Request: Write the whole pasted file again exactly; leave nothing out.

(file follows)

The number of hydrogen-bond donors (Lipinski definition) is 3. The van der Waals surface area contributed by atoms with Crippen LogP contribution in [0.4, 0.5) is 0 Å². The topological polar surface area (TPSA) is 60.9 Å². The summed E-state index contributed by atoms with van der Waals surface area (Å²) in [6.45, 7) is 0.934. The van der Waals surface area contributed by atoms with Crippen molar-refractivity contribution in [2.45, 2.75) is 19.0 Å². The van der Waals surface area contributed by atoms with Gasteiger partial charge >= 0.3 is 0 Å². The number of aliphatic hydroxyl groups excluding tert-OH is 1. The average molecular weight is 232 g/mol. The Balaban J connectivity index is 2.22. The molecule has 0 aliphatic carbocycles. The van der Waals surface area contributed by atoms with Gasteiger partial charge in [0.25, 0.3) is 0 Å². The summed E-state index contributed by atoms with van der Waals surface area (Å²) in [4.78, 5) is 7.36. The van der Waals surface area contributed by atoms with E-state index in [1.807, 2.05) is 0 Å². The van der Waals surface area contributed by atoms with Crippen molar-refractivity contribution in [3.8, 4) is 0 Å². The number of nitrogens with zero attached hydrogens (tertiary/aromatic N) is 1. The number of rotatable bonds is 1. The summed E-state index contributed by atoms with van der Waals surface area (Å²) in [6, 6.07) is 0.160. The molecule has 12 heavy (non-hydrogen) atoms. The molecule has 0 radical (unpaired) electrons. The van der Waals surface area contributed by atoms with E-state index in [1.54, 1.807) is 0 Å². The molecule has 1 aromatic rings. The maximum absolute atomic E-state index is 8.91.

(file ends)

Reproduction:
The number of hydrogen-bond donors (Lipinski definition) is 3. The van der Waals surface area contributed by atoms with Crippen LogP contribution in [0.4, 0.5) is 0 Å². The topological polar surface area (TPSA) is 60.9 Å². The summed E-state index contributed by atoms with van der Waals surface area (Å²) in [6.45, 7) is 0.934. The van der Waals surface area contributed by atoms with Crippen molar-refractivity contribution in [2.45, 2.75) is 19.0 Å². The van der Waals surface area contributed by atoms with Gasteiger partial charge >= 0.3 is 0 Å². The number of aliphatic hydroxyl groups excluding tert-OH is 1. The average molecular weight is 232 g/mol. The Balaban J connectivity index is 2.22. The molecule has 0 aliphatic carbocycles. The van der Waals surface area contributed by atoms with Gasteiger partial charge in [0.25, 0.3) is 0 Å². The summed E-state index contributed by atoms with van der Waals surface area (Å²) in [4.78, 5) is 7.36. The van der Waals surface area contributed by atoms with E-state index in [1.807, 2.05) is 0 Å². The van der Waals surface area contributed by atoms with Crippen molar-refractivity contribution in [3.8, 4) is 0 Å². The number of nitrogens with zero attached hydrogens (tertiary/aromatic N) is 1. The number of rotatable bonds is 1. The summed E-state index contributed by atoms with van der Waals surface area (Å²) in [6, 6.07) is 0.160. The molecule has 12 heavy (non-hydrogen) atoms. The molecule has 0 radical (unpaired) electrons. The van der Waals surface area contributed by atoms with E-state index in [1.54, 1.807) is 0 Å². The molecule has 1 aromatic rings. The maximum absolute atomic E-state index is 8.91.